I honestly can't think of any reason somebody would want to program ONLY a PIC10F series uC, and not expand to others from there, for which they'd have to buy a PICKit 2 anyway.

    The solution I mentioned above IS a DIY programmer, since the schematics and source code are open source, you could build that and mount it permanently to a PIC10F SOT-6 holder. You can't get away with using less than 5 pins for programming (well, you can if you use 4 if using low voltage programming, but PIC10F aren't shipped that way)
     
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  6. praondevou

    Thread Starter AAC Fanatic!

    Jul 9, 2011
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    I was afraid of that. A programmer to program a programmer.:rolleyes:

    A PIC needs only Vpp, a clock and data to be programmed, I wonder why nobody has a simpler solution yet. Maybe because there is none.

    Thanks for your ideas though.

    Edit: You probably noticed it. Many requests here and elsewhere don't require supercomplex calculations to be made by a uC. That's why I thought about the smaller PICs. If one could offer a simple solution without the person having to buy a programmer that would be great... Many people either don't want to learn programming or aren't too enthusiastic about it.
     
    Last edited: Jan 3, 2012
  7. thatoneguy

    AAC Fanatic!

    Feb 19, 2009
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    You forgot ground.
     
  8. praondevou

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    Ahem. Yes and Vdd.:rolleyes: I meant signals that HAVE to be controlled by the PC.
     
  9. MMcLaren

    Well-Known Member

    Feb 14, 2010
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    The OP has an excellent point. There seems to be plenty of people who are not really interested in learning to program but would love to be able to duplicate some simple PIC night rider or similar led sequencer circuit. Then there may be people who are interested in programming but who may not have the resources to purchase a PICKit 2.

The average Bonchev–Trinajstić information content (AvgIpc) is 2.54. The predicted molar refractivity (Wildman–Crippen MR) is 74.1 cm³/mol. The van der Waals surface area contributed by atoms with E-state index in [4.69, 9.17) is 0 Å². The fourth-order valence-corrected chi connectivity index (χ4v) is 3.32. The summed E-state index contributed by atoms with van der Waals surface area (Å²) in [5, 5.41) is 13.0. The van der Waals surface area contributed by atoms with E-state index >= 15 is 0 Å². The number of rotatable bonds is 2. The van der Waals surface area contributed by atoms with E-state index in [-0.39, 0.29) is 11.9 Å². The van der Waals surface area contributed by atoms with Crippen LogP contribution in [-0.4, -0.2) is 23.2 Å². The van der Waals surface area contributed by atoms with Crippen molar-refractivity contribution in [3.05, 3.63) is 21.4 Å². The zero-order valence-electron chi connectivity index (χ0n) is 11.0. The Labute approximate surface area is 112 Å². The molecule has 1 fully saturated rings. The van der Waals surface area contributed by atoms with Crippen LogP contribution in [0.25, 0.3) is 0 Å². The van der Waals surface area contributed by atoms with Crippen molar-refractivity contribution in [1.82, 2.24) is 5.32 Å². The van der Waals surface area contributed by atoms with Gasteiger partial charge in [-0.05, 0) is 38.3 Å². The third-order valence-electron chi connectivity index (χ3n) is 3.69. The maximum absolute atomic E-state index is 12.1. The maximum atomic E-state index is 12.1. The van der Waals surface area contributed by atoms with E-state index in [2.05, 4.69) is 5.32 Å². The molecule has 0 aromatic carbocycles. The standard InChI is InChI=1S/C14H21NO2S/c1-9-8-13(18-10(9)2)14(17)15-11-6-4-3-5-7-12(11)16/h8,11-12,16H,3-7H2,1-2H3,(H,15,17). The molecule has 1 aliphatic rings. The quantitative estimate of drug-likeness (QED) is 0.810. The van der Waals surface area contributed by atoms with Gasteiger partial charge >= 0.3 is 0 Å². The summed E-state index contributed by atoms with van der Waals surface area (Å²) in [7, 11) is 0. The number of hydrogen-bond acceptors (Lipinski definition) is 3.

I would love to see someone come up with an updated Trivial LVP Programmer that supports the new "enhanced" mid-range devices. Unlike LVP on the older PIC devices where you lose a pin to the LVP function, the LVP implementation on the "enhanced" devices simply requires that you leave the MCLR pin configured with MCLR enabled. I attached a partial list of the "enhanced" devices.

    Another approach I thought about recently was to use a $4.30 TI Launchpad as a PIC programmer. The Launchpad has a USB interface built in so you'd really only need a board with a socket for the PIC and a "programmer" program for the Launchpad.

    Finally, you could always ask someone local or near you to program a PIC for you with a serial boot loader program. Then you simply need a $3 clone Nokia CA-42 usb-to-serial adapter cable to program the PIC via the boot loader.

    food for thought...

    Cheerful regards, Mike
     
    Last edited: Jan 4, 2012